Why healthcare facilities are targeted for cyber attacks

By Coverforce Leed Insurance Brokers*
Friday, 15 September, 2017

Why healthcare facilities are targeted for cyber attacks

Following the WannaCry cyber attack, it has become clear just how vulnerable healthcare facilities computer systems are. The UK NHS (National Health Service) was crippled by the recent global ransomware attack.

Healthcare facilities are targeted due to the high value of their assets and the ease in which they can be compromised. According to KPMG (2015), “the healthcare industry is behind other industries in protecting its infrastructure” and its data. This means cyber attackers can easily hack into their systems at no cost and reap huge rewards from a ransom threat.

Healthcare facilities have valuable assets

Healthcare facilities assets are regarded as highly valuable to cybercriminals, including:

  • Patient’s health — This can be affected in many ways by perpetrators. For instance, cyber attackers can tamper with the medical device software and possibly temporarily injure the patient, eg, cutting off the power supply in operating rooms is a way in which a patient’s health could be fatally compromised.
  • Patient’s health record — This contains not only valuable protected health information (PHI), eg, any kind of patient health information that can be used to identify a patient, but also the patient’s health record contains personally identifiable information (PII) such as social security number, healthcare provider information, credit card number, name, address, date of birth, etc, which can be sold by hackers on the black market to other criminals who use this information to steal people’s identities.
  • Healthcare services received by patients — Such as medical devices, equipment as well as the administrative healthcare services such as patient reports, prescriptions, appointments, etc.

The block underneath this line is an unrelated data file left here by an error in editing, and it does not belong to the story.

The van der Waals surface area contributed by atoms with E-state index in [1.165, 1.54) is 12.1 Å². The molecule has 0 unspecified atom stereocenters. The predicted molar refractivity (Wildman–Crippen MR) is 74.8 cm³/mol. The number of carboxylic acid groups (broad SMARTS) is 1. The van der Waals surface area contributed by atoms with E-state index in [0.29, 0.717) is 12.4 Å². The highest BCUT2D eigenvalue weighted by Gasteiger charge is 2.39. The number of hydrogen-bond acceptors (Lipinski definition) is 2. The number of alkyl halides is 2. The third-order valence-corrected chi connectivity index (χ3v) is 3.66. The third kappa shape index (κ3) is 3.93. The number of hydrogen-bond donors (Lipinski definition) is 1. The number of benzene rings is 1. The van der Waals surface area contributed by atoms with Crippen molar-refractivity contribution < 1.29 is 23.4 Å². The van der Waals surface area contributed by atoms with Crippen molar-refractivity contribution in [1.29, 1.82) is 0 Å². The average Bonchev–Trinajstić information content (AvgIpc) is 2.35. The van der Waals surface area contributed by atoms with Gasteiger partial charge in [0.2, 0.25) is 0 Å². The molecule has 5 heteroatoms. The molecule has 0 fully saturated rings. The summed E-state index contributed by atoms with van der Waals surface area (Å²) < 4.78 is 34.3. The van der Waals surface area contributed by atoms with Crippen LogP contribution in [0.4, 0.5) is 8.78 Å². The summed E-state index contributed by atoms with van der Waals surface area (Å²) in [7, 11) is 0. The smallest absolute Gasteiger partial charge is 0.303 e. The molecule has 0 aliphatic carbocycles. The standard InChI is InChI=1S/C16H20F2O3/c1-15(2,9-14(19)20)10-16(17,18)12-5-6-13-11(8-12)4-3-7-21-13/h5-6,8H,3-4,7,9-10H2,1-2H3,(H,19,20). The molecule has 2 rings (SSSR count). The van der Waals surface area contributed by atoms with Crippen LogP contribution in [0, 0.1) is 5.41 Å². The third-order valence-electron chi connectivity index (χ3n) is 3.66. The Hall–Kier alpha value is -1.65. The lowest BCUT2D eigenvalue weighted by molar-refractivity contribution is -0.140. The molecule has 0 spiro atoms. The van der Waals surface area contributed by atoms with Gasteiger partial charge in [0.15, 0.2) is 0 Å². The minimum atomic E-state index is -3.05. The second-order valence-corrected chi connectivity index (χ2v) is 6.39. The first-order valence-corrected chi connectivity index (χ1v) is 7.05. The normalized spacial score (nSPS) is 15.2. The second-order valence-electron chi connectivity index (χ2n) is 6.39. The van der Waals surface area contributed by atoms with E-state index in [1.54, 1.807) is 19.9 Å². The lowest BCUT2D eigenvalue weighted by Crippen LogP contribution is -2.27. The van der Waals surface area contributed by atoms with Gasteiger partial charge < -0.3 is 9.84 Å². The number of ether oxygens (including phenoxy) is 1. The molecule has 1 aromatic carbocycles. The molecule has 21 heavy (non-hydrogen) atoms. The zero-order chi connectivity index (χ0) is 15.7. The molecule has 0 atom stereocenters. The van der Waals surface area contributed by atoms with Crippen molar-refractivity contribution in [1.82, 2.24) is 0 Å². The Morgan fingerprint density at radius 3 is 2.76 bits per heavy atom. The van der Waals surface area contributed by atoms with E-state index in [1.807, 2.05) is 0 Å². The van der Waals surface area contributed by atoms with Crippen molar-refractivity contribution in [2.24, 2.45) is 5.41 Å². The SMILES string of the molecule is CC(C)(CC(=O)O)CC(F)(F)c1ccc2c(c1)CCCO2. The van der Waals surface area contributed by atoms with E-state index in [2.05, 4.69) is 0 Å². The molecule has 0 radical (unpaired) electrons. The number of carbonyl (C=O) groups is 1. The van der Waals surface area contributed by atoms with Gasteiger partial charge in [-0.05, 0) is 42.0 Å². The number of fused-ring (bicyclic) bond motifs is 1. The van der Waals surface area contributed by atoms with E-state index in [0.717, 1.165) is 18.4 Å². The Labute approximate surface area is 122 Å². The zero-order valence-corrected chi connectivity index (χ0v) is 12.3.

• Intellectual property — Generated by healthcare facilities with research labs and which may be of interest to third parties such as researchers or pharmaceutical companies of competitor companies. If this data is taken during clinical trials, stolen data could result in harm to patients.
  • Reputation of the facility and its physicians — Also an asset. Now that data breach reporting in Australia will be mandatory from February next year, a cyber attack on a healthcare organisation could really harm the institution’s credibility as soon as the breach is made known to the public.

Digitalisation poses new security challenges

Currently the most popular type of cyber attack on healthcare facilities is ransomware, where data is cut off in exchange for a ransom. Perpetrators know the healthcare providers cannot be without this data for a long time as patients’ health could be at serious risk — resulting in possible death — and could prompt lawsuits against the healthcare provider. As a result, health facilities usually pay the ransom.

Although the health sector goes to great lengths to ensure a patient’s health is protected, the medical community unfortunately often does not see cybersecurity and cyber insurance as having a major role to play in this protection.

Cyber insurance can protect against skilled hackers

Cyber insurance is necessary in conjunction with cybersecurity as many healthcare facilities still rely on legacy systems and devices that have reached their end of life or are no longer supported because of the cost to upgrade them and, as we saw in the WannaCry attack, patches no longer protect them. Even the very best cybersecurity measures could still be compromised by increasingly adept cyber hackers.

*Coverforce Leed Insurance Brokers provides cyber risk consulting and insurance solutions.

Image credit: ©stock.adobe.com/au/Sergey Nivens

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